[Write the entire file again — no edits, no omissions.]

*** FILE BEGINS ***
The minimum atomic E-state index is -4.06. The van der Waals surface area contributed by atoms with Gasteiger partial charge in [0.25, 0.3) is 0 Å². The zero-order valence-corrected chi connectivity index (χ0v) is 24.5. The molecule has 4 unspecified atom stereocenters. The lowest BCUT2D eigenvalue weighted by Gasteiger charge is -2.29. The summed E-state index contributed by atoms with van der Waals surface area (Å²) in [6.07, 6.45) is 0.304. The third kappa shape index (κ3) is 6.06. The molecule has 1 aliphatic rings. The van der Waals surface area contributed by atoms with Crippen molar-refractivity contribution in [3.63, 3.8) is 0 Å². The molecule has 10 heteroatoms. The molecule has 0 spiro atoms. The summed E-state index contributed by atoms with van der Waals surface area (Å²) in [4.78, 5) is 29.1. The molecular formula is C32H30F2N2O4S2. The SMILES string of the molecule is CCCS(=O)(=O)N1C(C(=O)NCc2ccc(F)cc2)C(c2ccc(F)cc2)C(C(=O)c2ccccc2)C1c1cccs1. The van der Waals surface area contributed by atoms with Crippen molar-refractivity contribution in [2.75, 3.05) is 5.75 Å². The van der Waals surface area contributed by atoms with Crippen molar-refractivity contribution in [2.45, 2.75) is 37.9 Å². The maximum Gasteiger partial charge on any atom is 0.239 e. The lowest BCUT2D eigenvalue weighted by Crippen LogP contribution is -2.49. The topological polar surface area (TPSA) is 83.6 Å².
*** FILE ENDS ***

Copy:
The minimum atomic E-state index is -4.06. The van der Waals surface area contributed by atoms with Gasteiger partial charge in [0.25, 0.3) is 0 Å². The zero-order valence-corrected chi connectivity index (χ0v) is 24.5. The molecule has 4 unspecified atom stereocenters. The lowest BCUT2D eigenvalue weighted by Gasteiger charge is -2.29. The summed E-state index contributed by atoms with van der Waals surface area (Å²) in [6.07, 6.45) is 0.304. The third kappa shape index (κ3) is 6.06. The molecule has 1 aliphatic rings. The van der Waals surface area contributed by atoms with Crippen molar-refractivity contribution in [3.63, 3.8) is 0 Å². The molecule has 10 heteroatoms. The molecule has 0 spiro atoms. The summed E-state index contributed by atoms with van der Waals surface area (Å²) in [4.78, 5) is 29.1. The molecular formula is C32H30F2N2O4S2. The SMILES string of the molecule is CCCS(=O)(=O)N1C(C(=O)NCc2ccc(F)cc2)C(c2ccc(F)cc2)C(C(=O)c2ccccc2)C1c1cccs1. The van der Waals surface area contributed by atoms with Crippen molar-refractivity contribution in [2.75, 3.05) is 5.75 Å². The van der Waals surface area contributed by atoms with Crippen molar-refractivity contribution in [2.45, 2.75) is 37.9 Å². The maximum Gasteiger partial charge on any atom is 0.239 e. The lowest BCUT2D eigenvalue weighted by Crippen LogP contribution is -2.49. The topological polar surface area (TPSA) is 83.6 Å².